Re: The art of comments: (rave from the grave)
by brian_d_foy (Abbot) on Jul 07, 2005 at 05:07 UTC

    Besides the other sorts of comments people are likely to mention, I like the WTFWIT (WTF Was I Thinking) sort. Often times we write odd code to get around some special case or problem (real or imagined), but then we completely forget about what that problem was later. For instance, a remote system might return an odd result because it had a bug, and that bug has disappear. Or, more commonly, the "my brain is mush" explanation

    # the remote side is supposed to use semicolons, but in # this one case we tickle a bug in blah blah blah that # makes it use tabs so change the tabs to semicolons $foo =~ tr/\t/;/;
    OR
    # i know there is a better way to do this, but it's 3 am # and I'm an idiot

    I don't put these into the category of "good documentation", but I find them useful so I can think about what the programmer was going through when he was typing that stuff. It's completely subjective material that reminds us that programming is a human endevour. Anything that can help the maintenance programmer see what the original author was thinking is helpful :)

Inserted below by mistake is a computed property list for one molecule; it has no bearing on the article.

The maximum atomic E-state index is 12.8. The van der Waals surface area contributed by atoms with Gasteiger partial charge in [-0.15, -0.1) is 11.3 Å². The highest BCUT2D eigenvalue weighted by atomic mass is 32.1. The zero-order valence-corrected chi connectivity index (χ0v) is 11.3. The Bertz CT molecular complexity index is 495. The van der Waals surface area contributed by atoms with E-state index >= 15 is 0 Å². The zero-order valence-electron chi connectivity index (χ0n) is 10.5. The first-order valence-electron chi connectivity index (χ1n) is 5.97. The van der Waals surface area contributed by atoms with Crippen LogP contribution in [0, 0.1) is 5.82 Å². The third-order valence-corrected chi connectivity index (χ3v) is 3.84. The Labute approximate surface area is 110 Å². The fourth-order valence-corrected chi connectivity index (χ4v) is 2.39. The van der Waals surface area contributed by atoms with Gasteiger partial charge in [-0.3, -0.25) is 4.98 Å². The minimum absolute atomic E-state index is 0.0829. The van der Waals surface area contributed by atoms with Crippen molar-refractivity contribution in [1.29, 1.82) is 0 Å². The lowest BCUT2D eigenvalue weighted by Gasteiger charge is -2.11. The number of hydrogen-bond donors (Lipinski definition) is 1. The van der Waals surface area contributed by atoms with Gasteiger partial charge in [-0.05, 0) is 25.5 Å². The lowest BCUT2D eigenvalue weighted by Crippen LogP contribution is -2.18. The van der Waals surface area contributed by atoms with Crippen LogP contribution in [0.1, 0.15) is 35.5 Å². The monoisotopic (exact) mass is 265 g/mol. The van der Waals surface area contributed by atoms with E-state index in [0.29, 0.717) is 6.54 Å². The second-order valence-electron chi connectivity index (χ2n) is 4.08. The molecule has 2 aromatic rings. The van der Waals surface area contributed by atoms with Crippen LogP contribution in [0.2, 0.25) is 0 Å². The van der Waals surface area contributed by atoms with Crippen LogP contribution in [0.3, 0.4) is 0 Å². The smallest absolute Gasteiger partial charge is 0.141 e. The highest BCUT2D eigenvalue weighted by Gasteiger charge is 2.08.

And, as one of my early programming mentors said in his coding standards "All clever-ass tricks must be explained in the comments for us less clever types."

    </code>
    --
    brian d foy <brian@stonehenge.com>
Re: The art of comments: (rave from the grave)
by magnus (Pilgrim) on Jul 07, 2005 at 09:06 UTC